Norway’s biggest oil show, ONS, describes itself as an exhibition, conference and festival.
For many reasons, this year’s conference may turn out to be a worthwhile visit for Aberdeen’s North Sea industry.
ONS is held every two years … and when I last attended back in 2014 oil was still at $100.
A lot of water has passed under the bridge since then. Who would have imagined then that $50 oil today would be the cause for some cautious optimism?
It comes as little surprise that the theme for this year’s ONS is transition. According to ONS chief executive Leif Johan Sevland, “the purpose of the theme of transition is to bring about a useful debate on the transition to a new normal situation in the industry”.
Changes was the ONS theme in 2014. The many changes facing the industry were discussed at that conference.
As we know, the past two years have led to intensive action by operators and contractors to cut costs and to find better ways to collaborate and bring about efficiencies across the industry.
The theme of transition takes the debate further, to the changes and actions needed to stabilise the industry and to what the new normal situation will be for oil and gas companies.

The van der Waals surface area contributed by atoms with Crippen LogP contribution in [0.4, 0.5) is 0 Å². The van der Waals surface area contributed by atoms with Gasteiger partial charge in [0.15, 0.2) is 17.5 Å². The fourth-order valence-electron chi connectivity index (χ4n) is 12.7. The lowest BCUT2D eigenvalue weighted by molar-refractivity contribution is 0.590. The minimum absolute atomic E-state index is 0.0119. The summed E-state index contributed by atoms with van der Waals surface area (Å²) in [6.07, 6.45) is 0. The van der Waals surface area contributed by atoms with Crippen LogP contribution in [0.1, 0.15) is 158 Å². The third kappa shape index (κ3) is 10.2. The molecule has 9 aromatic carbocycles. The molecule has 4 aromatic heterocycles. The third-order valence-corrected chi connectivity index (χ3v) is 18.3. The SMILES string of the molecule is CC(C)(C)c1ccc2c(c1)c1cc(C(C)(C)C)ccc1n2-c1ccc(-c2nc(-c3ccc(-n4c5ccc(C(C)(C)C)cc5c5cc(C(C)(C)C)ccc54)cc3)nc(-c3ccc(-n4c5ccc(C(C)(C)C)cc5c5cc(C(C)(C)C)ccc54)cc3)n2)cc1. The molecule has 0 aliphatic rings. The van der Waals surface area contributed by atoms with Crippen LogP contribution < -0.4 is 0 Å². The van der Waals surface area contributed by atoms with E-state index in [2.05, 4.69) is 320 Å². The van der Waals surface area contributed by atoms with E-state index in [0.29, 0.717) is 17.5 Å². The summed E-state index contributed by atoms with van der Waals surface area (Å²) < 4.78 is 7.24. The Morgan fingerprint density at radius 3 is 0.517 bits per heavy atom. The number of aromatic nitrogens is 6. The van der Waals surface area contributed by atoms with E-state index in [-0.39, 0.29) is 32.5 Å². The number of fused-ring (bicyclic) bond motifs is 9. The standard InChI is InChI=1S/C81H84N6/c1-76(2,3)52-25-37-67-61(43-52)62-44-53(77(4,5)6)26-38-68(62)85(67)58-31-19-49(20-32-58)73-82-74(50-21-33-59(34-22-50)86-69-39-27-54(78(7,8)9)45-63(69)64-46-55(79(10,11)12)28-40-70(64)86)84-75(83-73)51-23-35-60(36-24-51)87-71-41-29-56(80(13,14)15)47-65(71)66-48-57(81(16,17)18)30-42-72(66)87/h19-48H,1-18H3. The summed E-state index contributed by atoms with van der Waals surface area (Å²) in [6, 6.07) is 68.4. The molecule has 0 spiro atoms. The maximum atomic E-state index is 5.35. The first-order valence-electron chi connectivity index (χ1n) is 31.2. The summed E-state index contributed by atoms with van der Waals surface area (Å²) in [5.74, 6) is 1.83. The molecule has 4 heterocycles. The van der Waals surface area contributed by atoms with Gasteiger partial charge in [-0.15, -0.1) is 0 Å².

Adjusting to a new market situation with lower profit margins is an important part of the transition.
Industry needs to develop advanced technology and produce oil at lower cost. Lower oil prices affect the level of exploration and inhibit new developments.
Cheaper, standardised solutions are advocated. The challenge, as always, is to translate the need for collaboration into practice.
And, for Norway at least, transition means more than adapting to the realities of lower oil prices.
There is a positive intent within Norwegian political circles to refocus the wider Norwegian economy, to make it less reliant on oil and gas and to broaden its industrial and investment sectors and balance its economic portfolio. There may be lessons here for Aberdeen.
A very strong exhibitor list has been published by ONS and, with visitor numbers expected to be healthy and to comfortably exceed those at Offshore Europe in 2015, we can expect some positive outcomes from Stavanger this week.
With Statoil’s heavy involvement in the North Sea, activity between Norway and Aberdeen continues to increase at pace and there will be many businesses from the north-east taking the short flight to Stavanger to visit our neighbours in oil.
Jamie Stark is a partner at law firm Burness Paull in Aberdeen